An update on hydrology and soil research of the Middle Branch urban storm sewer watershed (#263)
Pouyat, R.V. K. Belt, S. Cohen, I. Yesilonis, J. Russell-Anelli, U. Ghosh, B. Stack, G. Fisher, L. Band, P. Groffman, and F. Rogers
An urban watershed forestry research and demonstration project was initiated this year by the USDA Forest Service, Baltimore City Department of Public Works, Parks and People Foundation, Center for Urban Environmental Research and Education (CUERE), KCI Technologies, Inc., and the Baltimore Ecosystem Study (BES) in the Middle Branch urban storm watershed (#263). Here we report on the progress of this study. Watershed 263 occupies approximately 907 acres in southwest Baltimore City and contains 13 miles of storm drains exceeding 3 feet in diameter that converge to a 25-ft outfall to the Middle Branch tidal estuary. The study's primary purpose is to quantify the effectiveness of vegetation and urban watershed best management practices (BMP) in improving the quality of water, land and air resources in urban communities. We are addressing three research questions: 1. What are the effects of heterogeneity and pattern of landscape components (patches) on lateral flux and redistribution of water, nutrients, contaminants, and pathogens? 2. Does redistribution affect ecosystem processes and human exposure to contaminants? 3. What is the effect of land use/cover and social factors on C and N dynamics, contaminants, and pathogens? Two sub-sewersheds were selected to be gauged and monitored over a 1-year period to develop a baseline for water flow, N, P, heavy metals, and organic pollutants. The two sub-sewersheds are of equal size in area (~ 40 acres), impervious surface cover (~ 20 acres), and vegetation cover, but vary in housing type and socio-economic factors. Gauging stations are now being constructed at the intersections of Lanvale and Stricker and Baltimore and Mount streets, respectively. Soils and hydrologic connectivity are also in the process of being surveyed. KCI Technologies, Inc., is calibrating the SWMM model for each of the subsewersheds in detail with flows routed to each inlet and overland flow being routed through curbs and storm drains.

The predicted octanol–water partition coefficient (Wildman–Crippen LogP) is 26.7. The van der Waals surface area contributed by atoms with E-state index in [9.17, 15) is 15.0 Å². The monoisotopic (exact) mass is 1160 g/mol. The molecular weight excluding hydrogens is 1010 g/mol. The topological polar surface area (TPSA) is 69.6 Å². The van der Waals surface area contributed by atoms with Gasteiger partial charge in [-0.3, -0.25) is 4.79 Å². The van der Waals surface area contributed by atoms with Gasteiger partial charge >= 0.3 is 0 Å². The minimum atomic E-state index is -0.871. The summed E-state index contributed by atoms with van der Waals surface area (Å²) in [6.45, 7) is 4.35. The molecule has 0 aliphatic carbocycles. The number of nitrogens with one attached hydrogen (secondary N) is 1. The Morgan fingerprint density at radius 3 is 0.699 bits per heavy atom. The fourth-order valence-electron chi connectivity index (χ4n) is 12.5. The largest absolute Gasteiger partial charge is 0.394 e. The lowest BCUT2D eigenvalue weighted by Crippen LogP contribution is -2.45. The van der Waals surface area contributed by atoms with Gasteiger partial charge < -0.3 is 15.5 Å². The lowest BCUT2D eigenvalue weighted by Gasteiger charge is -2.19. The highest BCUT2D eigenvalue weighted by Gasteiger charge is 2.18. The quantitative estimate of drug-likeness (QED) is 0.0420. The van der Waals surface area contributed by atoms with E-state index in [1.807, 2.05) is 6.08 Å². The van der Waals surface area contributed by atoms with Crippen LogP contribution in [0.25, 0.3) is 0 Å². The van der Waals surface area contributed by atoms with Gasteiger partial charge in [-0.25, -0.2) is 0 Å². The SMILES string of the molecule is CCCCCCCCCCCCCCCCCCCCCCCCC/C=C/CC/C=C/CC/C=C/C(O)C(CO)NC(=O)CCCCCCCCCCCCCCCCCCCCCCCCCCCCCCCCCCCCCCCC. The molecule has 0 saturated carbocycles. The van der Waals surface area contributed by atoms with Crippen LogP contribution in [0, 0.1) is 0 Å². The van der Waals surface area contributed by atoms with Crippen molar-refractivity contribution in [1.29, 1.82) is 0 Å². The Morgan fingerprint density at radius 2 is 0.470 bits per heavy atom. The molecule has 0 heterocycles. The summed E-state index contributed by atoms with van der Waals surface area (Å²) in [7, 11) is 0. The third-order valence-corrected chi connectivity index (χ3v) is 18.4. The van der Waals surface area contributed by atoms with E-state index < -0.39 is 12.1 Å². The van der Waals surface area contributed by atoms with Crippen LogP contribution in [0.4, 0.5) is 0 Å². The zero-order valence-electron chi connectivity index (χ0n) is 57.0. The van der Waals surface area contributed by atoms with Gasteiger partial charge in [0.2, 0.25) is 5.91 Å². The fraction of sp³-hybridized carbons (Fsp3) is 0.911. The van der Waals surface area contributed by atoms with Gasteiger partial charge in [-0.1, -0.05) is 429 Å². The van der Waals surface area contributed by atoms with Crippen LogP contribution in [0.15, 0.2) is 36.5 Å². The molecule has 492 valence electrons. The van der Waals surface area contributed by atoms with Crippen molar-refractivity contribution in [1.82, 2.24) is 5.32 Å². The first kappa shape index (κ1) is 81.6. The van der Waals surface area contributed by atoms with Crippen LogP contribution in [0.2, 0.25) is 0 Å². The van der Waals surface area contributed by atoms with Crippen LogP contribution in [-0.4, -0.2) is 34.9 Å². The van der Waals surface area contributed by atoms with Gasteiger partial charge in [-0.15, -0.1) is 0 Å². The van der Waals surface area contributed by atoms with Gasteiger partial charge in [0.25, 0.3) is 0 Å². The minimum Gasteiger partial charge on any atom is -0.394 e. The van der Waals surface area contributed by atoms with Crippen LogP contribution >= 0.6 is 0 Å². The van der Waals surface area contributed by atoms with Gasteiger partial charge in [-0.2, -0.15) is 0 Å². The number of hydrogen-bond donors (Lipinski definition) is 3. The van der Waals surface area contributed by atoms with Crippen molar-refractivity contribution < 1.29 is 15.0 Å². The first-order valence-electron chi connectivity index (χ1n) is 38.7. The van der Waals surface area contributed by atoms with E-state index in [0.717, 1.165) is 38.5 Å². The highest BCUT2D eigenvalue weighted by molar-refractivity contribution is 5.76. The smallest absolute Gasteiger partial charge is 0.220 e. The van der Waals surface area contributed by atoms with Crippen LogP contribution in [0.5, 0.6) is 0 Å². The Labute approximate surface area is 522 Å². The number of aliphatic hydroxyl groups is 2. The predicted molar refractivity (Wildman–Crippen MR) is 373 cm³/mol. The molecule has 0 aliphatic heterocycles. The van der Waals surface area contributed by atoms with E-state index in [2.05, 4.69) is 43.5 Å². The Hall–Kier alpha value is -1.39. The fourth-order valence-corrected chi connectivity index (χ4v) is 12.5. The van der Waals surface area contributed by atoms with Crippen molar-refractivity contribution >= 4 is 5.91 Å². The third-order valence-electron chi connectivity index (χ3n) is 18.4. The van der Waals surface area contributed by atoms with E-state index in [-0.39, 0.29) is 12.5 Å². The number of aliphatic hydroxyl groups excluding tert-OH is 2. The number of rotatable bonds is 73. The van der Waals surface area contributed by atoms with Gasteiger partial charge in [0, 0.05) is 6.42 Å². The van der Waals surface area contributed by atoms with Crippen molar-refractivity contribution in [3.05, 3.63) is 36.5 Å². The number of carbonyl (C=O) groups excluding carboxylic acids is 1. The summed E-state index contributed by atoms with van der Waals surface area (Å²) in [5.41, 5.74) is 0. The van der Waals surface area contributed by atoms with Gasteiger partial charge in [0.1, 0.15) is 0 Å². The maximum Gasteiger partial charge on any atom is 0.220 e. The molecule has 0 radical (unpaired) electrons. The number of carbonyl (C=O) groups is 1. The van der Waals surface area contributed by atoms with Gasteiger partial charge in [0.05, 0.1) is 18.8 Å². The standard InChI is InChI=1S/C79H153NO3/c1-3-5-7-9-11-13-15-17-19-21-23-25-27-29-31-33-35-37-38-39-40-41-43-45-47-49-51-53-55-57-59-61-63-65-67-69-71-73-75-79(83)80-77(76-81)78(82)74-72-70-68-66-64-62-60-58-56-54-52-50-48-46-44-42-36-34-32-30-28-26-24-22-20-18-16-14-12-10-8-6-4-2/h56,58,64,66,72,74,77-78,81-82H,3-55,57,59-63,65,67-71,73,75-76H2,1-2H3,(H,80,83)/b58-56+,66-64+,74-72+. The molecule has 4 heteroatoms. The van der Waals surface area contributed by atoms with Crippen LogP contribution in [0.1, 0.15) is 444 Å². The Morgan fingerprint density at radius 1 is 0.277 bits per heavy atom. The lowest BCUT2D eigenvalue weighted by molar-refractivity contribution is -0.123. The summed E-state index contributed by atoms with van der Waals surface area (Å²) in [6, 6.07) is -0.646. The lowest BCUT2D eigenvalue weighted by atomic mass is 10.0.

urban hydrology, urban soils, urban watershed, Middle Branch